East Side House Celebrates Dreams in Action for Martin Luther King Day


Amidst a diversity-rich community, Martin Luther King Day is clearly not just another day at East Side House. This year, East Side House celebrated the legacy of Dr. Martin Luther King with two important activities in its youth and family programs.

One celebration was aimed at keeping the dream alive through literacy in the family. As part of East Side House and United Way of NYC’s Ready NYC Initiative, more than 20 families traveled by bus to Manhattan to participate in a three hour celebration at furniture manufacturer, Steelcase. As part of the company’s commitment to promoting diversity in the community, Steelcase invited East Side House’s ReadNYC third graders and their families for lunch and a workshop.

Company staff welcomed children and their parents with a brief introduction and gathered everyone together for a kid-friendly video presentation about Martin Luther King. The video prepared children for a group discussion focused on how people with differences can work together toward a common goal. Inspired by what they saw, young participants shared thoughts with facilitators about dreams they had. Later during a craft activity, parents and children traced their hands to symbolize how everyone, no matter what color or race, has a place in Dr. King’s dream.

This special visit was all about early introduction for children to the themes of social justice and the importance of service. “The very first step in creating positive change in one’s community is believing that that change is possible,” said the Program Coordinator. Instilling the message of Martin Luther King, Ashley says is something  families can do best by learning side by side with their children.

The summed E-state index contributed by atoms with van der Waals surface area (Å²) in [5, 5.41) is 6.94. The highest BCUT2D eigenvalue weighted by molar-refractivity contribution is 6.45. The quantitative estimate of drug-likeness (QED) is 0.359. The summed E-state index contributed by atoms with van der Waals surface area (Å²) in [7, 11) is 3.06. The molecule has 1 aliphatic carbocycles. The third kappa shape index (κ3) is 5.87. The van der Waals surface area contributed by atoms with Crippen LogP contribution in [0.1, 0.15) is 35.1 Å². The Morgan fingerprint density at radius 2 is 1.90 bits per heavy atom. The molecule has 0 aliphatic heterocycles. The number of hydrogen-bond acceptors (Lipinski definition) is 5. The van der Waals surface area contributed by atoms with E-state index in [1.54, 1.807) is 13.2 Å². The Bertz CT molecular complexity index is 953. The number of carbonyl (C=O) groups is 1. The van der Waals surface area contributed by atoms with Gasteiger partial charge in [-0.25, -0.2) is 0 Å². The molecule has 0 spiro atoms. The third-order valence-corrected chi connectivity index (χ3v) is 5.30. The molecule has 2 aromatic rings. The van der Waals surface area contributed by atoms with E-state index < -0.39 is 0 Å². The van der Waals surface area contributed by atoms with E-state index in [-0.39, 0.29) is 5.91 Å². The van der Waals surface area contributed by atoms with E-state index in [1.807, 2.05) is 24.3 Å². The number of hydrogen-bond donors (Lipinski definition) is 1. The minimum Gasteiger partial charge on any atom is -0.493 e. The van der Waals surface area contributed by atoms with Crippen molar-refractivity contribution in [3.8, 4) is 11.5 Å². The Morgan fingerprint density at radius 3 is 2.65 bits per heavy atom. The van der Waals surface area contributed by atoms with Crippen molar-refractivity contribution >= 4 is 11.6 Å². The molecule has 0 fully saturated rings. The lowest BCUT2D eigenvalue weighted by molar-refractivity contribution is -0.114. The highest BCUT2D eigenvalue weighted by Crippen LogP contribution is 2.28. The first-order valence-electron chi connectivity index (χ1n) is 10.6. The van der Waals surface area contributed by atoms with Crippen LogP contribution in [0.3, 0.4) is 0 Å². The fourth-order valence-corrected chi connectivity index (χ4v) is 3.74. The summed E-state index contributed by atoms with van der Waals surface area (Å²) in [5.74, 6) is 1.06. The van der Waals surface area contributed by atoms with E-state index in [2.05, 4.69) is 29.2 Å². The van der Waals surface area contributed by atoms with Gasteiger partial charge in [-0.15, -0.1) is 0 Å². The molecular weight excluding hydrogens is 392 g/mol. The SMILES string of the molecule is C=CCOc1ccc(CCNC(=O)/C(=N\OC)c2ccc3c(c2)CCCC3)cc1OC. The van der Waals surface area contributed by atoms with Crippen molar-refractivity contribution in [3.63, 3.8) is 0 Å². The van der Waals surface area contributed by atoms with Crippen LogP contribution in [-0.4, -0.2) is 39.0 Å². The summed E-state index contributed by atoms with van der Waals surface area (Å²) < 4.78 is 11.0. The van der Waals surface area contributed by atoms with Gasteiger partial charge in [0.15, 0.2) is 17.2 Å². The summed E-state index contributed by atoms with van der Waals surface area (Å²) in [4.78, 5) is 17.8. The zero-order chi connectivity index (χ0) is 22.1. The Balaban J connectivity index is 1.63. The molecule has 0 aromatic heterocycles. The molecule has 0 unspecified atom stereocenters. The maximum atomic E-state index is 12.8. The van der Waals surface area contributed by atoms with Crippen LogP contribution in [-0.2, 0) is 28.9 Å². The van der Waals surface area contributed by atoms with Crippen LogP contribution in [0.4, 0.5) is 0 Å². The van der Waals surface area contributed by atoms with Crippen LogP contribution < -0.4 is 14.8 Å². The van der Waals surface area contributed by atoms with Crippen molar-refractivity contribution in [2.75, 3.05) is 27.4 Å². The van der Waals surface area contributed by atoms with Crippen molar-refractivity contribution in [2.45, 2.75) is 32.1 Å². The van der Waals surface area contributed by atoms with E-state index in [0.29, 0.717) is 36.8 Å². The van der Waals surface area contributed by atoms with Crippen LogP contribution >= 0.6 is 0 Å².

And Back in the Bronx…

Mitchel Community Center was also the site of this year’s Keeping The Dream Alive Youth Forum. For this event, open to the entire community, East Side House partnered with New York City-based Connect Inc. The event’s focus was addressing issues of diversity and leadership in today’s culture, by using the lessons of the past.

Photo Booth snapshots from the Keeping The Dream Alive Youth Forum at Mitchel Community Center

Over 100 participants took part in this all-day-event that combined guest speakers, arts activities, and games with open discussion about race in America. Althea Stevens, Director of Community Based Programs, who co-organized the event, said opening a dialogue on Martin Luther King’s legacy is critical to today’s youth programming. “We can’t turn our back on teaching this generation about Dr. King,” said Althea, “Now more than ever, we need to hear it because the reality of racism is not over.”

The event opened with icebreaker games to help introduce the forum’s themes of non-judgement, inclusion and the beauty of differences. Workshops, co-facilitated by Connect Inc , were organized for elementary, middle and high school grade levels. Each session helped students express their feelings about their own dreams and how to navigate prejudice.

In a powerful panel presentation for older students, three former gang members shared harrowing stories of how bad choices had temporarily led them away from their dreams. “It truly opened a lot of eyes in that room,” said Althea. Afterward, groups discussed how challenging issues within communities like drugs, violence and peer pressure can be obstacles, but each individual has the power to be a positive influence.

During the event, participants were encouraged to come up with their own action plan for how to keep their own dreams alive. Participants were challenged to identify small ways to help their friends and community members toward their dreams as well.  After all, the true meaning of the day was to show how a community can work together to lift the legacy of Dr. Martin Luther King.

Leaving the event, participants posed before a photo booth with brightly colored action plan posters.  “We want them to remember what they talked about here and keep working toward those goals,” said Althea.